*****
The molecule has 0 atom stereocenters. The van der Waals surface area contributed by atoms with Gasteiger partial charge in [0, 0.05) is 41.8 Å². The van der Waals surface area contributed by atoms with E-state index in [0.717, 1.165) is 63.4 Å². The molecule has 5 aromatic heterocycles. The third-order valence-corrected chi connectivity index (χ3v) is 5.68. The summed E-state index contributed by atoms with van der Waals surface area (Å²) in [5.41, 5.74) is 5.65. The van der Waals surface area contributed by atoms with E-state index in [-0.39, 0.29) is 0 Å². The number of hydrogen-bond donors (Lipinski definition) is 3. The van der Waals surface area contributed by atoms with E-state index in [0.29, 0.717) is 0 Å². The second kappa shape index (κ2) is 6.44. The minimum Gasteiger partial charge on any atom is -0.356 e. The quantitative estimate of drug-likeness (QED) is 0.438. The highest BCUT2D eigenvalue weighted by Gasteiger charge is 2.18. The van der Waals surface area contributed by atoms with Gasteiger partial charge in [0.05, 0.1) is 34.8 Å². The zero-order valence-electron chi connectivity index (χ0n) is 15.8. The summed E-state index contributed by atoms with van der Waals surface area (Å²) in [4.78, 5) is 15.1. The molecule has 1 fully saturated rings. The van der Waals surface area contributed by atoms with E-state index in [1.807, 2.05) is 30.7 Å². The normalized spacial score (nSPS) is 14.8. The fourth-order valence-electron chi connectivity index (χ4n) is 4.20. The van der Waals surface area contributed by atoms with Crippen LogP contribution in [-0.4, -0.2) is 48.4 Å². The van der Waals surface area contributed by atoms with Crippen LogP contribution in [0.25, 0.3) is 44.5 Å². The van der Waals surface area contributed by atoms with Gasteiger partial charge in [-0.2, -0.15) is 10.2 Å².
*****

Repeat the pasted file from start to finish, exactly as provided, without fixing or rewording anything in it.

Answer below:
The molecule has 0 atom stereocenters. The van der Waals surface area contributed by atoms with Gasteiger partial charge in [0, 0.05) is 41.8 Å². The van der Waals surface area contributed by atoms with E-state index in [0.717, 1.165) is 63.4 Å². The molecule has 5 aromatic heterocycles. The third-order valence-corrected chi connectivity index (χ3v) is 5.68. The summed E-state index contributed by atoms with van der Waals surface area (Å²) in [5.41, 5.74) is 5.65. The van der Waals surface area contributed by atoms with E-state index in [-0.39, 0.29) is 0 Å². The number of hydrogen-bond donors (Lipinski definition) is 3. The van der Waals surface area contributed by atoms with E-state index in [0.29, 0.717) is 0 Å². The second kappa shape index (κ2) is 6.44. The minimum Gasteiger partial charge on any atom is -0.356 e. The quantitative estimate of drug-likeness (QED) is 0.438. The highest BCUT2D eigenvalue weighted by Gasteiger charge is 2.18. The van der Waals surface area contributed by atoms with Gasteiger partial charge in [0.05, 0.1) is 34.8 Å². The zero-order valence-electron chi connectivity index (χ0n) is 15.8. The summed E-state index contributed by atoms with van der Waals surface area (Å²) in [4.78, 5) is 15.1. The molecule has 1 fully saturated rings. The van der Waals surface area contributed by atoms with E-state index in [1.807, 2.05) is 30.7 Å². The normalized spacial score (nSPS) is 14.8. The fourth-order valence-electron chi connectivity index (χ4n) is 4.20. The van der Waals surface area contributed by atoms with Crippen LogP contribution in [-0.4, -0.2) is 48.4 Å². The van der Waals surface area contributed by atoms with Crippen LogP contribution in [0.25, 0.3) is 44.5 Å². The van der Waals surface area contributed by atoms with Gasteiger partial charge in [-0.2, -0.15) is 10.2 Å².